QUESTION. Why is saving grace not bestowed upon all?
ANSWER. We must hold with Zanchius that there is always a just reason for God's will. But in particular I answer:
God gives grace to one and denies it to another—to show His sovereignty. God is not bound to give grace to all. Romans 9:15: "I will have mercy on whom I will have mercy." Suppose two malefactors were brought before the king; one he will pardon—but not the other. If any demands the reason, he will answer, "It is my prerogative." So God will give grace to one and not to another. He will make one a vessel of mercy, the other a vessel of wrath—and this is His prerogative. The apostle has silenced all disputes in this kind in Romans 9:20-21: "But who are you, O man, to talk back to God? Shall what is formed say to him who formed it, 'Why did you make me like this?' Does not the potter have the right to make out of the same lump of clay some pottery for noble purposes and some for common use?" If we could suppose a plant to speak, it might ask, "Why was not I made a bird or an animal? Why should I not have the ability to reason?" Just so it is when vain man enters into contest with God and demands, "Why should not I have grace as well as another?" Do not dispute against God's sovereignty; let not the clay contend with the almighty Potter.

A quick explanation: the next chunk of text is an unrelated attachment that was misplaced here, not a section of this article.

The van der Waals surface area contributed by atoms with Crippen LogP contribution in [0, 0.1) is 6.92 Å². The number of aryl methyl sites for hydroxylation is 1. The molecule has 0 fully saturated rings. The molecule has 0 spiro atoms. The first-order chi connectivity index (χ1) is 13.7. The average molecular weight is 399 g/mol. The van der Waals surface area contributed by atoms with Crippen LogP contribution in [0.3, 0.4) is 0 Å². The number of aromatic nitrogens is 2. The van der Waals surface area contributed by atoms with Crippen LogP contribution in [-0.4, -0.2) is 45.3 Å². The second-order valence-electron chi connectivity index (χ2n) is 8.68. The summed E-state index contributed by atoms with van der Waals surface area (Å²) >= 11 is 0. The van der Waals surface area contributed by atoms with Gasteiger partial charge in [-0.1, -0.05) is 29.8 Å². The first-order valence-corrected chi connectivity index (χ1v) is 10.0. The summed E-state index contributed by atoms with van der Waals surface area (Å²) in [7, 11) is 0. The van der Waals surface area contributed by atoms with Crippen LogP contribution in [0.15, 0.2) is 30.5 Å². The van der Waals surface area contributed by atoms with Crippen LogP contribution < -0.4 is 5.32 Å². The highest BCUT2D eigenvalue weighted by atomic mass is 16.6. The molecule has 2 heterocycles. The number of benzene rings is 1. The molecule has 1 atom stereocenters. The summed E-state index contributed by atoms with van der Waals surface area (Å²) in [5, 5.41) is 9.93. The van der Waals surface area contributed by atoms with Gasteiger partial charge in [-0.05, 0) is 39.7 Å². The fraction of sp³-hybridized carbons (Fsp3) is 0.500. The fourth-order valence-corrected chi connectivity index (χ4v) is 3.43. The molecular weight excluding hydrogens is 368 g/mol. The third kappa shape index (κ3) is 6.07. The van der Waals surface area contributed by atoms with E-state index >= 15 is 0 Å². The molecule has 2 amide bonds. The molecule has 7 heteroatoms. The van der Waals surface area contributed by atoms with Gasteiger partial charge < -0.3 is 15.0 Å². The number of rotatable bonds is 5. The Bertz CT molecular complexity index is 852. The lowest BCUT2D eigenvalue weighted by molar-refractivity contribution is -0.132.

God may justly deny His grace to any wicked man, because once he had grace and lost it. If a father gave his son stock to trade with and the son loses it, the father is not bound to set him up again. God gave Adam a stock of grace to begin the world with. Adam lost it and made all his children bankrupt. And God is not obliged to give him grace again.
God may justly deny His grace to every wicked man because he is a despiser of grace. He tramples this pearl under foot (Proverbs 1:7). Is God bound to give grace to those who despise it? If a king's pardon is rejected once, he is not bound to offer it any more.
From The Beauty of Grace by Thomas Watson